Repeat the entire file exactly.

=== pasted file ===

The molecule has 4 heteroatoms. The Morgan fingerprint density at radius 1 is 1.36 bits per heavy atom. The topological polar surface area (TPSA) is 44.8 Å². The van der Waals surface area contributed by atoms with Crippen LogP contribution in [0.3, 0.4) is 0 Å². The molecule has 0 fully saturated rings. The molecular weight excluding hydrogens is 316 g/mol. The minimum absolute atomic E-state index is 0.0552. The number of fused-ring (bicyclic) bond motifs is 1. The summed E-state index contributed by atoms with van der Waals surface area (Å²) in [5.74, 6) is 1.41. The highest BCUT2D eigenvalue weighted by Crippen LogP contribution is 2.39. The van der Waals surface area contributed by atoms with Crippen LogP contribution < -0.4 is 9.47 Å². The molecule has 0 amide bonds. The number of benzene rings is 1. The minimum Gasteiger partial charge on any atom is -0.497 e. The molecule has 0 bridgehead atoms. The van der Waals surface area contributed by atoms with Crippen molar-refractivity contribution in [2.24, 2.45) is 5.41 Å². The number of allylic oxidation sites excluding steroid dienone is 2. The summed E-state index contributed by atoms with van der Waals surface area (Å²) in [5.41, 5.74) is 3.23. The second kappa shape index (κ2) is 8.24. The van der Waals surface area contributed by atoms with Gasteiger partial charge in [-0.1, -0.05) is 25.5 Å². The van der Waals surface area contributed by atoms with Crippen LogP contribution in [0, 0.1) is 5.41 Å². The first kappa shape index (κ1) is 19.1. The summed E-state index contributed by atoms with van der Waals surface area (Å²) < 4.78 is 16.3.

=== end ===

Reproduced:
The molecule has 4 heteroatoms. The Morgan fingerprint density at radius 1 is 1.36 bits per heavy atom. The topological polar surface area (TPSA) is 44.8 Å². The van der Waals surface area contributed by atoms with Crippen LogP contribution in [0.3, 0.4) is 0 Å². The molecule has 0 fully saturated rings. The molecular weight excluding hydrogens is 316 g/mol. The minimum absolute atomic E-state index is 0.0552. The number of fused-ring (bicyclic) bond motifs is 1. The summed E-state index contributed by atoms with van der Waals surface area (Å²) in [5.74, 6) is 1.41. The highest BCUT2D eigenvalue weighted by Crippen LogP contribution is 2.39. The van der Waals surface area contributed by atoms with Crippen LogP contribution < -0.4 is 9.47 Å². The molecule has 0 amide bonds. The number of benzene rings is 1. The minimum Gasteiger partial charge on any atom is -0.497 e. The molecule has 0 bridgehead atoms. The van der Waals surface area contributed by atoms with Crippen molar-refractivity contribution in [2.24, 2.45) is 5.41 Å². The number of allylic oxidation sites excluding steroid dienone is 2. The summed E-state index contributed by atoms with van der Waals surface area (Å²) in [5.41, 5.74) is 3.23. The second kappa shape index (κ2) is 8.24. The van der Waals surface area contributed by atoms with Gasteiger partial charge in [-0.1, -0.05) is 25.5 Å². The van der Waals surface area contributed by atoms with Crippen LogP contribution in [0, 0.1) is 5.41 Å². The first kappa shape index (κ1) is 19.1. The summed E-state index contributed by atoms with van der Waals surface area (Å²) < 4.78 is 16.3.